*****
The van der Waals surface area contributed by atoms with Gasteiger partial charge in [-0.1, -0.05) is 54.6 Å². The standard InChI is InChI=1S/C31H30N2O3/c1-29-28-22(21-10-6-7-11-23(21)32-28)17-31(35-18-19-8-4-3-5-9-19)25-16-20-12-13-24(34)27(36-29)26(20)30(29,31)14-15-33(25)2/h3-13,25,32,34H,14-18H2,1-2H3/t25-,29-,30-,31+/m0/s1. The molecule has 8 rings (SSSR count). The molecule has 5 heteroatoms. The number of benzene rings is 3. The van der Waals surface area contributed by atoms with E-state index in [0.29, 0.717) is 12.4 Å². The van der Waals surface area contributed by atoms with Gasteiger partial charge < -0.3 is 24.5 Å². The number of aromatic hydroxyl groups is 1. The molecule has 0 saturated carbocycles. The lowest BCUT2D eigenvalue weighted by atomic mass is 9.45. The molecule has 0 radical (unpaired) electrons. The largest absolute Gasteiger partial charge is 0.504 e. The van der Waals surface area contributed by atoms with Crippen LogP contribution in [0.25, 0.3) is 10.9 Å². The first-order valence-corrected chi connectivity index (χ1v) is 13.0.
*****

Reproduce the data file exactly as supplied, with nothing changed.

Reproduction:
The van der Waals surface area contributed by atoms with Gasteiger partial charge in [-0.1, -0.05) is 54.6 Å². The standard InChI is InChI=1S/C31H30N2O3/c1-29-28-22(21-10-6-7-11-23(21)32-28)17-31(35-18-19-8-4-3-5-9-19)25-16-20-12-13-24(34)27(36-29)26(20)30(29,31)14-15-33(25)2/h3-13,25,32,34H,14-18H2,1-2H3/t25-,29-,30-,31+/m0/s1. The molecule has 8 rings (SSSR count). The molecule has 5 heteroatoms. The number of benzene rings is 3. The van der Waals surface area contributed by atoms with E-state index in [0.29, 0.717) is 12.4 Å². The van der Waals surface area contributed by atoms with Gasteiger partial charge < -0.3 is 24.5 Å². The number of aromatic hydroxyl groups is 1. The molecule has 0 saturated carbocycles. The lowest BCUT2D eigenvalue weighted by atomic mass is 9.45. The molecule has 0 radical (unpaired) electrons. The largest absolute Gasteiger partial charge is 0.504 e. The van der Waals surface area contributed by atoms with Crippen LogP contribution in [0.25, 0.3) is 10.9 Å². The first-order valence-corrected chi connectivity index (χ1v) is 13.0.